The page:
Latino Families in N-12 Catholic Education: A Study of Customer Satisfaction

Valerie Therese Serpe, Fordham University


Despite U.S. Census data reporting rapid Latino population surges across the United States since 1970, the vast majority of Latino Catholics chose not to enroll in Catholic schools, raising a question of why Latinos did not choose, or value, the Catholic school experience for their children. The untapped source of Catholic school-aged children in the U.S. population spurred institutions of higher education to research best methods of outreach to and enrollment of Latino families into Catholic education. Despite outreach efforts, Latino enrollment in Catholic schools remained stagnant, with a fraction of potential Latino students choosing Catholic education. A gap in the literature pointed to the need for research and dialogue with Latino families, currently enrolled in Catholic schools, to better understand their needs. Through the use of a quantitative survey, this researcher gathered data from Latino families enrolled in one Catholic diocesan school system and measured levels of motivation and satisfaction regarding specific aspects of the Catholic school experience. Peter Drucker and his theory of organizational management framed the study, highlighting the importance of learning customer value if a business is to survive and thrive.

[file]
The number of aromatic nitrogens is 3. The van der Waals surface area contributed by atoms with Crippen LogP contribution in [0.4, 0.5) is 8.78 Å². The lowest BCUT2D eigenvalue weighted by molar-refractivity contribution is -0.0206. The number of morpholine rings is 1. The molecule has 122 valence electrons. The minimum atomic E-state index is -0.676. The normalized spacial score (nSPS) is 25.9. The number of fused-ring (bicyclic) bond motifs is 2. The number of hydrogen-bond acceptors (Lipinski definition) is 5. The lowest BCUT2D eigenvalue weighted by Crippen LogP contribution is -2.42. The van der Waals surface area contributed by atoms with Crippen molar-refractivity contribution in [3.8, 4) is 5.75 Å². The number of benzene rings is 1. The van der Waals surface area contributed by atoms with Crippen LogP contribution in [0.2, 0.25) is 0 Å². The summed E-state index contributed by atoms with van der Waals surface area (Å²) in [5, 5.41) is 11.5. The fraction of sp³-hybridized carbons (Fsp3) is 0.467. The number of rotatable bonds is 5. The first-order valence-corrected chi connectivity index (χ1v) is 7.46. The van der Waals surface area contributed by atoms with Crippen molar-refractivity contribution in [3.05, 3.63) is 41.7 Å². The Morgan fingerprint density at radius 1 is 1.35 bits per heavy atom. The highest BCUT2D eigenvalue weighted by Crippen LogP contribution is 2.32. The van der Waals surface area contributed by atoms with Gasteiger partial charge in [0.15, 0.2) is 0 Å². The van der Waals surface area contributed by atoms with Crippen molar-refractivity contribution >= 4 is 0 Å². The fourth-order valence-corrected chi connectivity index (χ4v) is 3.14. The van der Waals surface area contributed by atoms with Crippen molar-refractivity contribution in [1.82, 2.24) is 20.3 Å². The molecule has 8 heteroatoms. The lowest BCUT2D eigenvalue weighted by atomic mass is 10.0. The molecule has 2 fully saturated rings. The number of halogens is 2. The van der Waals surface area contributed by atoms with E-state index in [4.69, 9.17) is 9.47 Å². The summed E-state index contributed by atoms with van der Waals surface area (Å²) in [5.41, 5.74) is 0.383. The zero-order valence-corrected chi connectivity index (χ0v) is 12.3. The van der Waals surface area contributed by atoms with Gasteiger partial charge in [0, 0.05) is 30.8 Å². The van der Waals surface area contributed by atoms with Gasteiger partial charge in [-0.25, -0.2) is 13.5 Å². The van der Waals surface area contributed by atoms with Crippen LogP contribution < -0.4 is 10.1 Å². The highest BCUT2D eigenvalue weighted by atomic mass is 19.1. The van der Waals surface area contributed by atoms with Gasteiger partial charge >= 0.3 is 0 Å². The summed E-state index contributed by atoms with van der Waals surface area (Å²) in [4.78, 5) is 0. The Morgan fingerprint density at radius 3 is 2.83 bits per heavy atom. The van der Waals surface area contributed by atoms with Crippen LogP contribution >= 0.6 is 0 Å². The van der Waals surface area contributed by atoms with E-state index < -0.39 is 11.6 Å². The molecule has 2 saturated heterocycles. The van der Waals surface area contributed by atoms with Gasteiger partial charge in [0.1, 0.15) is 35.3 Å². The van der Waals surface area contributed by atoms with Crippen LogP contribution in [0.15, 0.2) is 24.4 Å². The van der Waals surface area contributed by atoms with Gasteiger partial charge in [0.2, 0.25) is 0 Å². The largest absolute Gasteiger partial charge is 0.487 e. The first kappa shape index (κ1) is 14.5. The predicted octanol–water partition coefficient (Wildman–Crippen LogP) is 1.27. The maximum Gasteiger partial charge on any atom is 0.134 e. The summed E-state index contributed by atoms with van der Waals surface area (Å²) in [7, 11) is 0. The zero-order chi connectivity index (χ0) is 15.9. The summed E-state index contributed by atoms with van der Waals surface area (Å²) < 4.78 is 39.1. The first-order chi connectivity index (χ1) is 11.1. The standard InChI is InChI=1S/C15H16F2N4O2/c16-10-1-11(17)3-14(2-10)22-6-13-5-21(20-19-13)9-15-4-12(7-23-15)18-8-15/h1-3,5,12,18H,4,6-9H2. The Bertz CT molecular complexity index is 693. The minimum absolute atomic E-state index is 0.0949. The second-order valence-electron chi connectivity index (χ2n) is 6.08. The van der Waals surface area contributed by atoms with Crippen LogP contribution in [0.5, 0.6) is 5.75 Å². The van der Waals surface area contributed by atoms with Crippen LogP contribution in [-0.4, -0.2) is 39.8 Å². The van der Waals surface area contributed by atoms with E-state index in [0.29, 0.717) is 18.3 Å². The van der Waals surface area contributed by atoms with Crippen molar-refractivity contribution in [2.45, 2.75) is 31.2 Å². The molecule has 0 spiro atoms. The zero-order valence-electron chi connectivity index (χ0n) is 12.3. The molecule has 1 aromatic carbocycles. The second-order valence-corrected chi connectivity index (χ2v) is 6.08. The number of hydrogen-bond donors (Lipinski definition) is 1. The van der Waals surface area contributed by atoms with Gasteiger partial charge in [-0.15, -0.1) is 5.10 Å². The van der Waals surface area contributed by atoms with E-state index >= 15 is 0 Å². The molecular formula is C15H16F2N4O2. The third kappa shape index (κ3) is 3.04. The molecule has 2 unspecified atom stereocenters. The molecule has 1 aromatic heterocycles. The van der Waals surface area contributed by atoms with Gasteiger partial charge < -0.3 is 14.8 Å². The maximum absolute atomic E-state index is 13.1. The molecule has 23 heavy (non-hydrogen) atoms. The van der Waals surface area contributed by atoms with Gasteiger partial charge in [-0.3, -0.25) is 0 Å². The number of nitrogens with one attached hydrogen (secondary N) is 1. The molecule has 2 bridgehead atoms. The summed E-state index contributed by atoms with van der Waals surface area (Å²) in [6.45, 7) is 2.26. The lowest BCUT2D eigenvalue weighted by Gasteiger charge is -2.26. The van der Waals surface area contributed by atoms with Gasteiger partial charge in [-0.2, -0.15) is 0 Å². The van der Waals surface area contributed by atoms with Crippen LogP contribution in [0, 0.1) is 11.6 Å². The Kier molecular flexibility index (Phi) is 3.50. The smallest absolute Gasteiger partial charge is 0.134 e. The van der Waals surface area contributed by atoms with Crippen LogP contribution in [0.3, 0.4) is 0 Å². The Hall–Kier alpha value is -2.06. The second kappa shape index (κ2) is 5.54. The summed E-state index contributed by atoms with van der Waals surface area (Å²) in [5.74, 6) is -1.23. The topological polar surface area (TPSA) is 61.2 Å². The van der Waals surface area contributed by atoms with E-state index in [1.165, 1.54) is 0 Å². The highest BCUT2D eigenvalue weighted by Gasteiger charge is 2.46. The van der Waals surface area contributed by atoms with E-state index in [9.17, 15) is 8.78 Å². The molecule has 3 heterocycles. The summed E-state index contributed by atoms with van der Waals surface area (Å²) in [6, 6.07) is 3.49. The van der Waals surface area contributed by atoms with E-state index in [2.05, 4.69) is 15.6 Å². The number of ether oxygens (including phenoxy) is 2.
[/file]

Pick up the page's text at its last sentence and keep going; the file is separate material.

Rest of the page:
Subject Area

Educational leadership|Individual & family studies|Religious education|Hispanic American studies

Recommended Citation

Serpe, Valerie Therese, "Latino Families in N-12 Catholic Education: A Study of Customer Satisfaction" (2020). ETD Collection for Fordham University. AAI27663577.